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In RingoJS there's a function called read which allows you to read an entire stream until the end is reached. This is useful when you're making a command line application. For example you may write a tac program as follows:

#!/usr/bin/env ringo

var string =; // read the entire input stream
var lines = string.split("\n");   // split the lines

lines.reverse();                  // reverse the lines

var reversed = lines.join("\n");  // join the reversed lines
system.stdout.write(reversed);    // write the reversed lines

This allows you to fire up a shell and run the tac command. Then you type in as many lines as you wish to and after you're done you can press Ctrl+D (or Ctrl+Z on Windows) to signal the end of transmission.

I want to do the same thing in node.js but I can't find any function which would do so. I thought of using the readSync function from the fs library to simulate as follows, but to no avail:

fs.readSync(0, buffer, 0, buffer.length, null);

The file descriptor for stdin (the first argument) is 0. So it should read the data from the keyboard. Instead it gives me the following error:

Error: ESPIPE, invalid seek
    at Object.fs.readSync (fs.js:381:19)
    at repl:1:4
    at REPLServer.self.eval (repl.js:109:21)
    at rli.on.self.bufferedCmd (repl.js:258:20)
    at REPLServer.self.eval (repl.js:116:5)
    at Interface.<anonymous> (repl.js:248:12)
    at Interface.EventEmitter.emit (events.js:96:17)
    at Interface._onLine (readline.js:200:10)
    at Interface._line (readline.js:518:8)
    at Interface._ttyWrite (readline.js:736:14)

How would you synchronously collect all the data in an input text stream and return it as a string in node.js? A code example would be very helpful.

share|improve this question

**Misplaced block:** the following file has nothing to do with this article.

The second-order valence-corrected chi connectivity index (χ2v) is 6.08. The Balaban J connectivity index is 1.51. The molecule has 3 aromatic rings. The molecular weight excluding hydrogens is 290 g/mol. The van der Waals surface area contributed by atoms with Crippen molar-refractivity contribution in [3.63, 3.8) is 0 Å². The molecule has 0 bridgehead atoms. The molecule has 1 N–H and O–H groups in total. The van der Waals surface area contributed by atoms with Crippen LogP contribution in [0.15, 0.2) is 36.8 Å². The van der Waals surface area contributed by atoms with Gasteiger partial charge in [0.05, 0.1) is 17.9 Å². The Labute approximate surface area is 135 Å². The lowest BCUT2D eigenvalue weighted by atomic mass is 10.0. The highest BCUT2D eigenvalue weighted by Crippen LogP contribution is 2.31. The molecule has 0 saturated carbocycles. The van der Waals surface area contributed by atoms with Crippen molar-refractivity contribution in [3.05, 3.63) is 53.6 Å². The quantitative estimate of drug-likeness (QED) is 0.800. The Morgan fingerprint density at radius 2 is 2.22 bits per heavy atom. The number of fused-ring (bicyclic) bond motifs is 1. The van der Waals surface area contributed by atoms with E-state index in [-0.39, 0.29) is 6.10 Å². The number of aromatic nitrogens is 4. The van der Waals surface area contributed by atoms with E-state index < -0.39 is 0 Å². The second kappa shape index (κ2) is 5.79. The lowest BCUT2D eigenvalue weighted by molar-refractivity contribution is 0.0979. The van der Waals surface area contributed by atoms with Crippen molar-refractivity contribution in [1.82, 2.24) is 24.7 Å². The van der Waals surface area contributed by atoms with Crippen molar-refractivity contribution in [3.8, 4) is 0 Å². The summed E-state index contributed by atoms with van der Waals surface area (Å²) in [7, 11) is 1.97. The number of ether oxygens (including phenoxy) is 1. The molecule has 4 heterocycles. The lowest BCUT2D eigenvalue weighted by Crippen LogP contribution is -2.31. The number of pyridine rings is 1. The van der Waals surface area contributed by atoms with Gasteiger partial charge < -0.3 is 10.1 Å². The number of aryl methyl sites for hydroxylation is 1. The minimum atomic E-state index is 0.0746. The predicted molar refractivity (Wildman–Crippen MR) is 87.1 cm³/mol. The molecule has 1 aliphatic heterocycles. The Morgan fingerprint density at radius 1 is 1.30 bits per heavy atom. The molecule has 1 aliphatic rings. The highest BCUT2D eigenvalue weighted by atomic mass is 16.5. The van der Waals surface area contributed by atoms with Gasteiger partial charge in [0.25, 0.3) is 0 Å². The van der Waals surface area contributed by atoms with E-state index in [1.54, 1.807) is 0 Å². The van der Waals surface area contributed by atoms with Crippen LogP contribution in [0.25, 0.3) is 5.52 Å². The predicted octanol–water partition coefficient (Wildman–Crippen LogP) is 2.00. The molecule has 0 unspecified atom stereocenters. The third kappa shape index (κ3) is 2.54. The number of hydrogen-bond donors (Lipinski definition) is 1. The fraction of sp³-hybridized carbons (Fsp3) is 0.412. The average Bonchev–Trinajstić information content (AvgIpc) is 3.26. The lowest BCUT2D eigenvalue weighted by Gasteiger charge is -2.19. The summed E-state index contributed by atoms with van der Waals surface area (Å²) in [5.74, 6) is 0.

You can't synchronously read in an asynchronous stream. Why would you want to anyway? – tjameson Nov 16 '12 at 7:50
I'm trying to do the same thing. The reason is to create a interactive option in my program, useful for a lot of reasons. A async reader do not help too much. – ton Jan 13 '15 at 20:32
up vote 7 down vote accepted

The key is to use these two Stream events:

Event: 'data'
Event: 'end'

For stream.on('data', ...) you should collect your data data into either a Buffer (if it is binary) or into a string.

For on('end', ...) you should call a callback with you completed buffer, or if you can inline it and use return using a Promises library.

share|improve this answer

As node.js is event and stream oriented there is no API to wait until end of stdin and buffer result, but it's easy to do manually

var content = '';
process.stdin.on('data', function(buf) { content += buf.toString(); });
process.stdin.on('end', function() {
    // your code here

In most cases it's better not to buffer data and process incoming chunks as they arrive (using chain of already available stream parsers like xml or zlib or your own FSM parser)

share|improve this answer
You can do process.stdin.setEncoding('utf-8'); after resume and bug in callback will already be string. – Mitar Apr 3 '13 at 2:28
Similar, but using Buffer.concat():… – joeytwiddle Dec 1 '14 at 6:11
@Mitar: it's buf, not bug. – evandrix Feb 28 at 15:13
Thanks. Typo. :-) – Mitar Feb 28 at 19:38

There is a module for that particular task, called concat-stream.

share|improve this answer
This module allows you to intersperse the chunks with another string. Probably only useful for debugging: – joeytwiddle Dec 1 '14 at 6:19

Let me illustrate StreetStrider's answer.

Here is how to do it with concat-stream

var concat = require('concat-stream');

    // buf is a Node Buffer instance which contains the entire data in stream
    // if your stream sends textual data, use buf.toString() to get entire stream as string
    var streamContent = buf.toString();

// error handling is still on stream

Please note that process.stdin is a stream.

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